Consultation chaos for PRP's New Osbaldwick
The public consultation process for PRP Architects' planned urban village of New Osbaldwick has descended into disarray, the AJ has learnt.
The proposals - for a 540unit 'exemplar scheme' in York for the Joseph Rowntree Foundation - have met with determined opposition from the area's MP and residents of the surrounding settlements.
The hostility to PRP's proposals has included heckling at meetings and an anonymous leafleting campaign that falsely claimed the site is home to a rare breed of bird.
However, both the practice and the London-based foundation are committed to pushing through the proposals with or without the support of the local population.
The site's owner, York City Council, approached the foundation in 1999 to create an exemplar for housing construction and development.
But local MP John Greenway said there is still 'massive opposition' to the plans, which are currently awaiting outline planning permission. He accused the foundation of failing to address local people's concerns about the number and density of houses and the proposed transport routes into the settlement.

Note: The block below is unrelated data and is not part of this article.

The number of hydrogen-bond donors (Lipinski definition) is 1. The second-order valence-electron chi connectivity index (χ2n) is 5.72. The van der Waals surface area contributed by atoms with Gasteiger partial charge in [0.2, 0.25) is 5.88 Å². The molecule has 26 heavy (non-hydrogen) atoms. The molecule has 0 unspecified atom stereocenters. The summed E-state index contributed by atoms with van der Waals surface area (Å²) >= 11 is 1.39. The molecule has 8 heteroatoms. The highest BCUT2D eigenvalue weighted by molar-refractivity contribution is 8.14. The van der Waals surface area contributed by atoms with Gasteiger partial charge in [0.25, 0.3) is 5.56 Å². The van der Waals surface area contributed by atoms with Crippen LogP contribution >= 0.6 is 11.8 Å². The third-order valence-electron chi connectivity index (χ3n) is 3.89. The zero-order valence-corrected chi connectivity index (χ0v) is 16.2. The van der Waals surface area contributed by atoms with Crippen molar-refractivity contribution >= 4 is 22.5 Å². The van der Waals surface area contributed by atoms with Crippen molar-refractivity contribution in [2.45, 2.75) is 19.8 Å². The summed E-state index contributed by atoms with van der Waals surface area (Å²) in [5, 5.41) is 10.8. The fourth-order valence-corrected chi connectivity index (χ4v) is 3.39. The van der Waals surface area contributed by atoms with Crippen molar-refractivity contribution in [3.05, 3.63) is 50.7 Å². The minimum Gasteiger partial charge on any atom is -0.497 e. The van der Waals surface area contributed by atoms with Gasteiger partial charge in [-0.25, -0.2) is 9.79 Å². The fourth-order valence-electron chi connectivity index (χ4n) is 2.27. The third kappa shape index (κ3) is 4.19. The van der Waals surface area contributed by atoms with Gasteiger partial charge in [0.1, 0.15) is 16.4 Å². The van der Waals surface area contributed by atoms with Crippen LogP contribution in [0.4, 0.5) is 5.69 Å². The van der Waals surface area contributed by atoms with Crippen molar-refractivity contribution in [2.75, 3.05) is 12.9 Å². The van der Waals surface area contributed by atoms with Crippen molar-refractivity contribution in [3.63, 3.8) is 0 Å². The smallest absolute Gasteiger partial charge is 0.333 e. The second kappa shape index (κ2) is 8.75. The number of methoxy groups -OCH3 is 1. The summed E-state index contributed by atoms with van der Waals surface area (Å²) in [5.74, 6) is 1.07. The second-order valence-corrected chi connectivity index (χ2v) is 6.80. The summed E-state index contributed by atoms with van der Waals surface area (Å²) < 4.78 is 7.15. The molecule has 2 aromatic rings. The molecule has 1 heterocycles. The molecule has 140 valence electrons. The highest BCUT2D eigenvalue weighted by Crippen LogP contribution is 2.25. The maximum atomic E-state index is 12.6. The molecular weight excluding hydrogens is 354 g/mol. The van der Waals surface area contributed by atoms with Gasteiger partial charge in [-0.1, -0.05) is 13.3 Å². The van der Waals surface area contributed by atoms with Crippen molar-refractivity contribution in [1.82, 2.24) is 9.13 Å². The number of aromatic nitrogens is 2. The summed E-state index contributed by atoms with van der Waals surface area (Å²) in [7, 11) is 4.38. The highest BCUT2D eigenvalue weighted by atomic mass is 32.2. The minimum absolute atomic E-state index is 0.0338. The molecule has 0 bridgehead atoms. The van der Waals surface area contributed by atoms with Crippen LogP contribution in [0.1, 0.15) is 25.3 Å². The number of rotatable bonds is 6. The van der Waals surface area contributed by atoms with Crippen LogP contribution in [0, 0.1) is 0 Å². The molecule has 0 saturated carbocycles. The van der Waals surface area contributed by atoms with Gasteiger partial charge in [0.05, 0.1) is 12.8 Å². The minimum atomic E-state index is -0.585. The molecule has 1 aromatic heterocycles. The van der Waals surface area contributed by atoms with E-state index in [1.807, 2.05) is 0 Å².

'Residents involved with the consultation process were worried about being ignored and that is what has happened, ' Greenway said. 'People made it clear they wanted the project redesigned and it's not even been considered.'
PRP Architects admitted there are 'real problems'. Project architect Quentin Andrews said local opponents were far more vocal than had been expected.
'There are a vast number of action groups and very little agreement, ' he said. 'There was a lot of heckling in meetings and very vocal opposition. If this was supposed to be an exemplar of public consultation, then it has certainly backfired.'
The Joseph Rowntree Foundation's associate director, David Utting, confirmed there had been strong opposition to the project but insisted all the parties were committed to 'ploughing ahead'.
'We had a problem because some of the opponents have refused to get involved with the consultation process, ' he said. 'I guess there is always the risk that the more information you give to local people, the more they have to object to.'